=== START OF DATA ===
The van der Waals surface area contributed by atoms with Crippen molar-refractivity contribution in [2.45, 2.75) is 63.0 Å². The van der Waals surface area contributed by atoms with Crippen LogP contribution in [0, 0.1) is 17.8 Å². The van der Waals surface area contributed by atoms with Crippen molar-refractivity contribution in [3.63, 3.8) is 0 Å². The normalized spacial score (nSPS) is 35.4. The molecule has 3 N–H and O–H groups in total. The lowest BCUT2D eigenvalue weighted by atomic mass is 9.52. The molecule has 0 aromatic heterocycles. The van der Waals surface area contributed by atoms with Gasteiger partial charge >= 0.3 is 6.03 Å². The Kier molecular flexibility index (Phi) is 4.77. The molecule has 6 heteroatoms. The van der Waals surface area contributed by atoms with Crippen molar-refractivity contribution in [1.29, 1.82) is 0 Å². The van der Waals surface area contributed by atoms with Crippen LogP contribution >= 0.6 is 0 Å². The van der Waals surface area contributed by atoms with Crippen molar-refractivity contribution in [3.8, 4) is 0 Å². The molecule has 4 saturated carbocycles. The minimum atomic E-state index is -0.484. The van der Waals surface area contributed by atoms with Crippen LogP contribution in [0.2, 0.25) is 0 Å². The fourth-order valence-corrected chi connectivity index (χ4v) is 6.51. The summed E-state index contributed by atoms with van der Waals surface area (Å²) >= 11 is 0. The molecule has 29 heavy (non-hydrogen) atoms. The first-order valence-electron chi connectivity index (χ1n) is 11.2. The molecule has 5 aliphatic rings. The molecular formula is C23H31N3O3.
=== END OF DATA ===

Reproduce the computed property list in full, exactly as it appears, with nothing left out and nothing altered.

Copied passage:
The van der Waals surface area contributed by atoms with Crippen molar-refractivity contribution in [2.45, 2.75) is 63.0 Å². The van der Waals surface area contributed by atoms with Crippen LogP contribution in [0, 0.1) is 17.8 Å². The van der Waals surface area contributed by atoms with Crippen molar-refractivity contribution in [3.63, 3.8) is 0 Å². The normalized spacial score (nSPS) is 35.4. The molecule has 3 N–H and O–H groups in total. The lowest BCUT2D eigenvalue weighted by atomic mass is 9.52. The molecule has 0 aromatic heterocycles. The van der Waals surface area contributed by atoms with Gasteiger partial charge >= 0.3 is 6.03 Å². The Kier molecular flexibility index (Phi) is 4.77. The molecule has 6 heteroatoms. The van der Waals surface area contributed by atoms with Crippen molar-refractivity contribution in [1.29, 1.82) is 0 Å². The van der Waals surface area contributed by atoms with Crippen LogP contribution >= 0.6 is 0 Å². The van der Waals surface area contributed by atoms with Crippen molar-refractivity contribution in [3.8, 4) is 0 Å². The molecule has 4 saturated carbocycles. The minimum atomic E-state index is -0.484. The van der Waals surface area contributed by atoms with Crippen LogP contribution in [0.2, 0.25) is 0 Å². The fourth-order valence-corrected chi connectivity index (χ4v) is 6.51. The summed E-state index contributed by atoms with van der Waals surface area (Å²) >= 11 is 0. The molecule has 29 heavy (non-hydrogen) atoms. The first-order valence-electron chi connectivity index (χ1n) is 11.2. The molecule has 5 aliphatic rings. The molecular formula is C23H31N3O3.